Nō to shinkei = Brain and nerve 08/2004; 56(7):603-6.
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    ABSTRACT: We report an autopsy case of a Japanese man with "progressive supranuclear palsy (PSP)" who showed neither neurological nor psychiatric signs. Although he died by heart failure at the age of 84 years, he had neither neurological nor psychiatric signs throughout the clinical course. Neuropathological examination revealed neuronal loss of the substantia nigra and pallidum. Neurofibrillary tangles were observed in the caudate nucleus, subthalamic nucleus, pallidum, putamen, substantia nigra, locus ceruleus, pontine nucleus, inferior olivary nucleus, and dentate nucleus, compatible with the NINDS pathological diagnosis of PSP reported in 1994. Staining by Gallyas-Braak methods disclosed tuft-shaped astrocytes in the caudate nucleus, putamen, and thalamus. To our knowledge, this is the first report of "PSP" without psychiatric or neurological signs.
    Nō to shinkei = Brain and nerve 03/2004; 56(2):157-61.
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    ABSTRACT: Background:  To date, there have been few studies about elderly psychiatric patients using psychiatric emergency services. In the present study, we analyze data from the Tokyo metropolitan psychiatric emergency system and the Tokyo Metropolitan Matsuzawa Hospital to examine the clinical features and social factors of elderly psychiatric patients hospitalized in psychiatric emergency units.Methods:  Over a 4 year period, from April 1998 to March 2001, there were 7971 patients (4520 men, 3451 women) who used the Tokyo Metropolitan Government's psychiatric emergency system. Of these 584 patients (337 men, 247 women) were elderly, over 60 years. Of these geriatric patients, 72 (45 men, average age 74.4 years; 27 women, average age 76.0 years) were received at Tokyo Metropolitan Matsuzawa Hospital from January 1999 to December 2001. The present study examines the reasons for hospitalization, legally mandated admission, diagnosis, psychiatric symptoms at admission, inappropriate behaviors, family status and disease complications.Results:  Epidemiological data showed that the number of geriatric patients has increased annually and the distribution of elderly patients’ diagnoses is entirely different from that of younger or middle-aged patients’. Almost all geriatric patients were under mandatory hospitalization by Law Related to Mental Health and Welfare of the Person with Mental Disorder. Psychiatric symptoms and inappropriate behaviors were considered to be highly severe, like those of younger patients.Conclusion:  The importance of psychiatric emergency care for geriatric patients is strongly recognized by the present study. It is necessary to improve the present psychiatric medical system to develop a suitable and desirable system to care for geriatric patients.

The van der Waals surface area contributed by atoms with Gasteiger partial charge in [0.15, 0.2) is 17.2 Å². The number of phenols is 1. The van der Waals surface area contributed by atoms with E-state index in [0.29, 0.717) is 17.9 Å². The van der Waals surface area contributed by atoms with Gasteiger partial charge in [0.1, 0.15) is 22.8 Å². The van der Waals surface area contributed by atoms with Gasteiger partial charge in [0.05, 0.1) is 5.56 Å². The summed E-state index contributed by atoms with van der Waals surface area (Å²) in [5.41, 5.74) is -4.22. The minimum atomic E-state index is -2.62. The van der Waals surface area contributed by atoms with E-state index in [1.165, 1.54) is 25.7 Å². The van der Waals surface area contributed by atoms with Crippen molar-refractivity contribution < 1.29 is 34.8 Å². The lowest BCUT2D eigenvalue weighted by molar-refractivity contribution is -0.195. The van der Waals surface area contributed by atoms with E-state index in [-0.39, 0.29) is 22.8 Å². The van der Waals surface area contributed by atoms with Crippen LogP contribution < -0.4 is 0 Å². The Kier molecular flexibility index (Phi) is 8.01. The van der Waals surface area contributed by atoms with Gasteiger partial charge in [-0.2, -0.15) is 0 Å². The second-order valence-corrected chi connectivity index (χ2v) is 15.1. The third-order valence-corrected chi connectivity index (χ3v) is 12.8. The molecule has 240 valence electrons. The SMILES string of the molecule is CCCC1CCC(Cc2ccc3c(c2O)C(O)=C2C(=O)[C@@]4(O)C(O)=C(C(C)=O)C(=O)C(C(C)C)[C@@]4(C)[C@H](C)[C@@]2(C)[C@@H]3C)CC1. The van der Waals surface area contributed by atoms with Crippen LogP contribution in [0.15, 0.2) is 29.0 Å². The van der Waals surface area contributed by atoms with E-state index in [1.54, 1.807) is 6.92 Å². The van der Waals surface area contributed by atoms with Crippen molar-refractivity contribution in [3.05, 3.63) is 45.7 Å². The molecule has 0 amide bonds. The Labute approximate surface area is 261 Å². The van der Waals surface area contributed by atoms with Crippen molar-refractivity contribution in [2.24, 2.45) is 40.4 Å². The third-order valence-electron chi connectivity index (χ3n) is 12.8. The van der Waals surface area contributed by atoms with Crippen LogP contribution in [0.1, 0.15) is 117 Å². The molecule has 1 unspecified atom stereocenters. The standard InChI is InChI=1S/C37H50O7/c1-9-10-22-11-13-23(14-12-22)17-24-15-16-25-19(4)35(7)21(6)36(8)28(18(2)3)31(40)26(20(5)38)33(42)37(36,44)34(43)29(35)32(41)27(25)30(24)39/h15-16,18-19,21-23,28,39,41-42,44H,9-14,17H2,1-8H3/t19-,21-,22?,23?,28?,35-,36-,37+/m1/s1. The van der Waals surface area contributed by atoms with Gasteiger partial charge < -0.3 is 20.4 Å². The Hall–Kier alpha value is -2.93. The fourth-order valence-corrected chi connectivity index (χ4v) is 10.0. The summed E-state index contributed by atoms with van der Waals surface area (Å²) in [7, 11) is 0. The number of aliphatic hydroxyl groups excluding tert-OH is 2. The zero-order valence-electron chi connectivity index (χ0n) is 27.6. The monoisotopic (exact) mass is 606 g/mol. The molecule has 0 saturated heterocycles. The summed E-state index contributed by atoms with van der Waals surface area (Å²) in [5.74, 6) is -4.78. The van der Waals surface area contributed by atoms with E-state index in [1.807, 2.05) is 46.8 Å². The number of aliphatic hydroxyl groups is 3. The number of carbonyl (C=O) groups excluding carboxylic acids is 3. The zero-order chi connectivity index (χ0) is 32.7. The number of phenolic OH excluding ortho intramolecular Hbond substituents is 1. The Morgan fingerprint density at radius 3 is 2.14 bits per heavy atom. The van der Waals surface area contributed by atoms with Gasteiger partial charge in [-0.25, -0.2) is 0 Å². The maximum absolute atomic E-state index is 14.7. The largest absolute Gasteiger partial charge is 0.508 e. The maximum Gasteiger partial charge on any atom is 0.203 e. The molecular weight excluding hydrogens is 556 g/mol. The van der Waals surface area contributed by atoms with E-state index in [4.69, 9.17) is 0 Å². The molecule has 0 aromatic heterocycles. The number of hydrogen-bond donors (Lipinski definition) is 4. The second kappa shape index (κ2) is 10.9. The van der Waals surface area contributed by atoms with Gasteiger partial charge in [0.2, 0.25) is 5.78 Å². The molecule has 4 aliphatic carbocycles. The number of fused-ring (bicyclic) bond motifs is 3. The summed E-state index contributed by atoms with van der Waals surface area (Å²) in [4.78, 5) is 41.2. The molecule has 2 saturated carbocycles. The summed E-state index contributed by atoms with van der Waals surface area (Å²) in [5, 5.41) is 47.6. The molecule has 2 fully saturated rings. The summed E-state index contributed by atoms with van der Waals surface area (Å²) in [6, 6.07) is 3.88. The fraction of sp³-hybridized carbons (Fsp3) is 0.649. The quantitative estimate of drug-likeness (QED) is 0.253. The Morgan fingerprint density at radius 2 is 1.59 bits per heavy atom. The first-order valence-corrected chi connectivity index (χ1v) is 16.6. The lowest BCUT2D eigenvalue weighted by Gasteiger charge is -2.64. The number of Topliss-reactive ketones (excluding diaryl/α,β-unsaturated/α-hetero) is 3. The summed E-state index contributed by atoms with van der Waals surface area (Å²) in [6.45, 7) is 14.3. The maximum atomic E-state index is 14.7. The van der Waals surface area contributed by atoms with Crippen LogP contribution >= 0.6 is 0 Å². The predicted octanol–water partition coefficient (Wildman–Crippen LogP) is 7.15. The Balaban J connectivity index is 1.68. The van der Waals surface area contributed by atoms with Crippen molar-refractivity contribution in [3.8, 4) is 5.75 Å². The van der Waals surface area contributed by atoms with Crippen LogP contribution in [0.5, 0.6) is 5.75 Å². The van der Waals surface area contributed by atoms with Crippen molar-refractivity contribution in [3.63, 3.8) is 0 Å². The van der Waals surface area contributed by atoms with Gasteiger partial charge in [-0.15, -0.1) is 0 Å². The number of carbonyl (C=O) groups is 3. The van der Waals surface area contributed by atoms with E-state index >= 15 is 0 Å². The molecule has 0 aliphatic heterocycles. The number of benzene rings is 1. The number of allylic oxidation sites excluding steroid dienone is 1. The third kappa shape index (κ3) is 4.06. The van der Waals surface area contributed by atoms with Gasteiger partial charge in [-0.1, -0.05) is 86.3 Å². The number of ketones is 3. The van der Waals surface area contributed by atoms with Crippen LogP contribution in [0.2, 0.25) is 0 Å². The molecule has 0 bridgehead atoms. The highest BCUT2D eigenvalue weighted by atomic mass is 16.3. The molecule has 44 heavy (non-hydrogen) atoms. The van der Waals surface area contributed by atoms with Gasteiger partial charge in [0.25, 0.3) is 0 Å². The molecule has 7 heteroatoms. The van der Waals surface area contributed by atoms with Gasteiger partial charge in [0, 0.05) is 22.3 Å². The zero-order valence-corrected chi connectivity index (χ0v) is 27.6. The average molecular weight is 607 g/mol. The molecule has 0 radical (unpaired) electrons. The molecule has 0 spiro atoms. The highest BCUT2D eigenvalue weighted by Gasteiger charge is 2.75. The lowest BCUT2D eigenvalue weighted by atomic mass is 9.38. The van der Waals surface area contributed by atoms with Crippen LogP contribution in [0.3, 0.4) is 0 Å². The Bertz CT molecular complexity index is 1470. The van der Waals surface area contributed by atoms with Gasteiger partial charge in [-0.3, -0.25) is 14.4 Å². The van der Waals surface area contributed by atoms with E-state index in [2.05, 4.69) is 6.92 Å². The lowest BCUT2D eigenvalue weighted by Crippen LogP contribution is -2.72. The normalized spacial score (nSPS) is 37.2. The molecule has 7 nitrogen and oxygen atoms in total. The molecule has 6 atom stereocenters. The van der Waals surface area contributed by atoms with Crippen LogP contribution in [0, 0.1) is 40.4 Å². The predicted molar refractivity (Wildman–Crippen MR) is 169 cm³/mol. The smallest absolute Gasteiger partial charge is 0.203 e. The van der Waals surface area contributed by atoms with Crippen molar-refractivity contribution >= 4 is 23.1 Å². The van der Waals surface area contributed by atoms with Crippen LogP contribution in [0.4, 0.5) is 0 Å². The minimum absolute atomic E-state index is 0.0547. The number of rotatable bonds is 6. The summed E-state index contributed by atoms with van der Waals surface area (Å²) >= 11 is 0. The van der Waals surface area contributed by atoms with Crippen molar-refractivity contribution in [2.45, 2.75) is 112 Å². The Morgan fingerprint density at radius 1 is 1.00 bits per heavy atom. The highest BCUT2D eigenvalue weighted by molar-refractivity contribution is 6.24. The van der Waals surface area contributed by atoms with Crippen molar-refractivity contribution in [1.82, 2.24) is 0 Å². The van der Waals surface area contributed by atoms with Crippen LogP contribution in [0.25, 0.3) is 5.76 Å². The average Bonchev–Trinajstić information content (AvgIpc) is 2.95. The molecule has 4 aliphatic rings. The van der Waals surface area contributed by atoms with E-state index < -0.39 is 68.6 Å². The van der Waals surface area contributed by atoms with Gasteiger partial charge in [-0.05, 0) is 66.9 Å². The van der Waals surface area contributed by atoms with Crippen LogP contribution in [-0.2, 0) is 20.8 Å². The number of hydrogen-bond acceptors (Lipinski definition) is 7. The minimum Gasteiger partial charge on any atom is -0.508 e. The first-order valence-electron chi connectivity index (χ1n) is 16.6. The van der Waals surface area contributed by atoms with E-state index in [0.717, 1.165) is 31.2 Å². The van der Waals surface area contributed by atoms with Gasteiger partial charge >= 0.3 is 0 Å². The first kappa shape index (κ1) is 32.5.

Psychogeriatrics 02/2004; 3(3):109 - 114. · 1.26 Impact Factor

Publication Stats

45 Citations
67.75 Total Impact Points

Institutions

  • 2003–2014
    • Tokyo Metropolitan Matsuzawa Hospital
      • Department of Psychiatry
      Edo, Tōkyō, Japan
  • 2012–2013
    • Tokyo Metropolitan Institute of Medical Science
      Edo, Tōkyō, Japan
  • 2008–2013
    • Mayo Foundation for Medical Education and Research
      • Department of Neuroscience
      Rochester, MI, United States